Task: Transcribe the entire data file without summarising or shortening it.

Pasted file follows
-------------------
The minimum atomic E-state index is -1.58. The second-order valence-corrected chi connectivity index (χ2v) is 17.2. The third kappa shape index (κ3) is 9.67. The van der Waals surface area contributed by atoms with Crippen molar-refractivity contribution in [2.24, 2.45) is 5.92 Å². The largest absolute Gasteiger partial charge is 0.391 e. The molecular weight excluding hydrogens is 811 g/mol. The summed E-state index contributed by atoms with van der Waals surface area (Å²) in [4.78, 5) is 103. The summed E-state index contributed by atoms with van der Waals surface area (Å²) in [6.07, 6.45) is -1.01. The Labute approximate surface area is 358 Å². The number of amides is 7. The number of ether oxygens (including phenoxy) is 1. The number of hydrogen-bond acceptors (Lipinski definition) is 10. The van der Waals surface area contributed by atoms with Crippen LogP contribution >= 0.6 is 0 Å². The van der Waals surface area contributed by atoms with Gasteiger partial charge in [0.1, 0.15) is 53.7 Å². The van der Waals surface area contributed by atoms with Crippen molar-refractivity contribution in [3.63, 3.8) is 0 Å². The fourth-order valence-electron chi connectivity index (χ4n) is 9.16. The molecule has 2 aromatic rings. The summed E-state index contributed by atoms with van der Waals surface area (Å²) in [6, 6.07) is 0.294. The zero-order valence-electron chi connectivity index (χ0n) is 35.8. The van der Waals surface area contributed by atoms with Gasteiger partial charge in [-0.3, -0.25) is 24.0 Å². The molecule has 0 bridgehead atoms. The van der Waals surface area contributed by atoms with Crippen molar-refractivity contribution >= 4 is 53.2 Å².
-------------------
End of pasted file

The minimum atomic E-state index is -1.58. The second-order valence-corrected chi connectivity index (χ2v) is 17.2. The third kappa shape index (κ3) is 9.67. The van der Waals surface area contributed by atoms with Crippen molar-refractivity contribution in [2.24, 2.45) is 5.92 Å². The largest absolute Gasteiger partial charge is 0.391 e. The molecular weight excluding hydrogens is 811 g/mol. The summed E-state index contributed by atoms with van der Waals surface area (Å²) in [4.78, 5) is 103. The summed E-state index contributed by atoms with van der Waals surface area (Å²) in [6.07, 6.45) is -1.01. The Labute approximate surface area is 358 Å². The number of amides is 7. The number of ether oxygens (including phenoxy) is 1. The number of hydrogen-bond acceptors (Lipinski definition) is 10. The van der Waals surface area contributed by atoms with Crippen LogP contribution >= 0.6 is 0 Å². The van der Waals surface area contributed by atoms with Gasteiger partial charge in [0.1, 0.15) is 53.7 Å². The van der Waals surface area contributed by atoms with Crippen molar-refractivity contribution in [3.63, 3.8) is 0 Å². The fourth-order valence-electron chi connectivity index (χ4n) is 9.16. The molecule has 2 aromatic rings. The summed E-state index contributed by atoms with van der Waals surface area (Å²) in [6, 6.07) is 0.294. The zero-order valence-electron chi connectivity index (χ0n) is 35.8. The van der Waals surface area contributed by atoms with Gasteiger partial charge in [-0.3, -0.25) is 24.0 Å². The molecule has 0 bridgehead atoms. The van der Waals surface area contributed by atoms with Crippen molar-refractivity contribution >= 4 is 53.2 Å².